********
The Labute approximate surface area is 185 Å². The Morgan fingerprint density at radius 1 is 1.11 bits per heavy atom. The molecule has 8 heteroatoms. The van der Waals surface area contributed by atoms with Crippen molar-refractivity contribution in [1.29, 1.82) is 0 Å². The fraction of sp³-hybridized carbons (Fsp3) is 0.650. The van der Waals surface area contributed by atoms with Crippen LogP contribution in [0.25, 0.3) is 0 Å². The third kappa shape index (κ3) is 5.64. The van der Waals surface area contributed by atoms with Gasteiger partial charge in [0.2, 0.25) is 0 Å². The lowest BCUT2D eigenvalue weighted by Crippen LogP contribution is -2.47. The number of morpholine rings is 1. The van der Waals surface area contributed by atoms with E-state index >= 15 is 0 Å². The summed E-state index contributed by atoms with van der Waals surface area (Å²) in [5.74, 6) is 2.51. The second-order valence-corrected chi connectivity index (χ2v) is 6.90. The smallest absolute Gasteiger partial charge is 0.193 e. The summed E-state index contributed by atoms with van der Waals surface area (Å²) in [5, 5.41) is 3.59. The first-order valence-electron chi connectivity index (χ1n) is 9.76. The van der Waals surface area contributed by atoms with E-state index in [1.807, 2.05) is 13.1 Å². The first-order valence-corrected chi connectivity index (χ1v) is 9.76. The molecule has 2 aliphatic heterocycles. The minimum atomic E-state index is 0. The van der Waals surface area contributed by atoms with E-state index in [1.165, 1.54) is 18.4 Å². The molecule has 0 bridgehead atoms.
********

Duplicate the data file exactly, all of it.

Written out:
The Labute approximate surface area is 185 Å². The Morgan fingerprint density at radius 1 is 1.11 bits per heavy atom. The molecule has 8 heteroatoms. The van der Waals surface area contributed by atoms with Crippen molar-refractivity contribution in [1.29, 1.82) is 0 Å². The fraction of sp³-hybridized carbons (Fsp3) is 0.650. The van der Waals surface area contributed by atoms with Crippen LogP contribution in [0.25, 0.3) is 0 Å². The third kappa shape index (κ3) is 5.64. The van der Waals surface area contributed by atoms with Gasteiger partial charge in [0.2, 0.25) is 0 Å². The lowest BCUT2D eigenvalue weighted by Crippen LogP contribution is -2.47. The number of morpholine rings is 1. The van der Waals surface area contributed by atoms with E-state index >= 15 is 0 Å². The summed E-state index contributed by atoms with van der Waals surface area (Å²) in [5.74, 6) is 2.51. The second-order valence-corrected chi connectivity index (χ2v) is 6.90. The smallest absolute Gasteiger partial charge is 0.193 e. The summed E-state index contributed by atoms with van der Waals surface area (Å²) in [5, 5.41) is 3.59. The first-order valence-electron chi connectivity index (χ1n) is 9.76. The van der Waals surface area contributed by atoms with E-state index in [1.807, 2.05) is 13.1 Å². The first-order valence-corrected chi connectivity index (χ1v) is 9.76. The molecule has 2 aliphatic heterocycles. The minimum atomic E-state index is 0. The van der Waals surface area contributed by atoms with E-state index in [1.165, 1.54) is 18.4 Å². The molecule has 0 bridgehead atoms.